and if the message coming from the top, whether it's the president or the mayor or the governor, is the way to alleviate poverty is to increase transfer papers and assign people up, that's what the bureaucracy will do. if the message is the way to alleviate poverty is to get people into work, the bureaucracy will turn in that direction. i do think that i want to agree with you that that is his sweet spot and if he keeps talking about work, speaker ryan talks about work, governor engler, and the leaders of the community say this is what we want, how we relieve poverty is through employment, more people will go. >> i do want to say one thing. it's a good point. having worked in government three, the last three administrations, the reality is that when you're a conservative, the bureaucracy is against you. much more. and if you're a liberal, it tends to be with you. peter: so i think, if they don't know, they're going to find that it's one thing if you're a
secretary of education, say, or kinddent, and you use that of rhetoric, which i do think is important because it does accepted signals. it really in terms of the competence of government, it's more important for conservatives to be competent in government because the tasks they face is more difficult because of this what i guess i would call ideological inertia against them. robert: howard you focused on , civil society. you heard speaker ryan give his endorsement of civil society as a players that have been left out or aren't being fully utilized. do you think that he's, let's not say whether he's right or wrong. do you think civil society can do as much as he's asking them to do in the fight against poverty and help people move up? howard: thanks, robert. i'd like to say that a lot of people have intellectual grasp of issues and some other people are great administrators. since nobody's introducing you, i want to say you have both and it happened in new york city where the welfare roles were
kept down and encouragement to work was in the air and it made a difference. howard: as far as civil society and government, i think we have to be aware of the fact that there has been a long relationship between civil society and government and has not entirely been a positive experience. for instance, government, according to the urban institute, there are 56,000 non-profits in the united states that have 350,000 government contracts which are valued at $137 billion. >> wow. howard: right? that's a big relationship between government and civil society right now. [laughter] howard: and i don't think anybodyies that it's involving -- it is solving all of our social problems. in fact, what's been happening is that civil society, you know, like a fish coming up for oxygen in a polluted pond has struggled nonetheless to assert itself and
show its vitality. so i've been fortunate for the manhattan institute the last 15 years to run what we call our social entrepreneurship initiative. we go all around the country looking for these civil society groups and recognizing them. and what's very interesting about them, several will be represented on this program this afternoon. who runshris kotowski a program for returning prisoners in cleveland and afla who runs a program to prepare inner city residents for running their own small businesses which , what is really interesting about a lot of these programs is they are doing the things the government programs say they're doing. so wait a minute. we're developing this parallel structure of civil society which is recognizing wait a minute, we -- recognizing, well wait a , minute, we have a huge parole and probation system. every state has got a huge one. why isn't it doing a better job placing people in jobs once they are out, the way the welfare system was reformed,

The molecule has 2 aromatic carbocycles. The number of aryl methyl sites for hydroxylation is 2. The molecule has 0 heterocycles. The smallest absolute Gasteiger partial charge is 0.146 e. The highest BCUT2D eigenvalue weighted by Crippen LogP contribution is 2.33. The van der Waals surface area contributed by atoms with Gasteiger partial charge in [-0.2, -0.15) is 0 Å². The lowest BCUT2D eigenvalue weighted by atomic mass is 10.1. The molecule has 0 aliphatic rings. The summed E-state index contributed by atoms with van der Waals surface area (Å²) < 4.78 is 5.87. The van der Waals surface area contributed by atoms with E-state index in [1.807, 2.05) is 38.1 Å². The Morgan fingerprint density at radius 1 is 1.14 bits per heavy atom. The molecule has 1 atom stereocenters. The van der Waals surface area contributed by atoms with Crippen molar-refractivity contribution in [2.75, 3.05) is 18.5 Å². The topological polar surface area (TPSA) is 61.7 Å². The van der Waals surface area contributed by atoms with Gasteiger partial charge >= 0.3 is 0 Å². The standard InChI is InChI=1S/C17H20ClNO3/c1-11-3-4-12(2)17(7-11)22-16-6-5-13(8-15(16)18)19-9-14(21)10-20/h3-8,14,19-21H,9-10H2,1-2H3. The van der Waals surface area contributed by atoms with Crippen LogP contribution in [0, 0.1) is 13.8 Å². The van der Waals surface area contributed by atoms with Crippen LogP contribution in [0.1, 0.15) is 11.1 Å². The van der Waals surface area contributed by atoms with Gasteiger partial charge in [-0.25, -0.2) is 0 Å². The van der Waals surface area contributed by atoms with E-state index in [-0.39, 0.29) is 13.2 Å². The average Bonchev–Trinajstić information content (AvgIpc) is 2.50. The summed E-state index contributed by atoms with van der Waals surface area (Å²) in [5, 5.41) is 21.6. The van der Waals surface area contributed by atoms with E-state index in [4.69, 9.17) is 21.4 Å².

right? we have head start systems, head start program all around the country and yet, we see a program like jump start come along and say, well, wait a minute this is not working. , and you can go in policy area after policy area and see these green chutes or problems that are struggling to assert themselves. i think one of the real interesting questions for speaker ryan would be, how do you have a relationshiping with civil society, between civil society and government that doesn't strangle civil society. you know, and the george w. bush administration tried this with the faith-based initiative and i think it got mixed reviews. people came out of the woodwork looking for support and maybe they weren't the most effective organizations. a couple of -- i'll make two or three policy points about government and civil society and how best to encourage it. one, there might be an ideal taxes them in which taxes were extremely low and people had a lot of disposable income.
disposable income more than they have now. and they would be extremely fill -- philanthropic as a result. that tax system is not on the horizon in the next little while. therefore, i think it's important, every one of the organizations that speaker ryan talks about or that you know, he's going around to see with bob woodson depends on the charitable tax deduction. it's not our largest tax expenditure, but it's a very significant one. and i think those who have qualms about the charitable tax deduction would have to say if you're more worried about keeping revenues neutral, then you believe that the government can do a better job of spending those revenues than civil society can. i don't happen to believe that. i don't think there's much of a good record on that. so there's an interesting i don't know if it's a debate yet but it is a burgeonen split between the better way plan and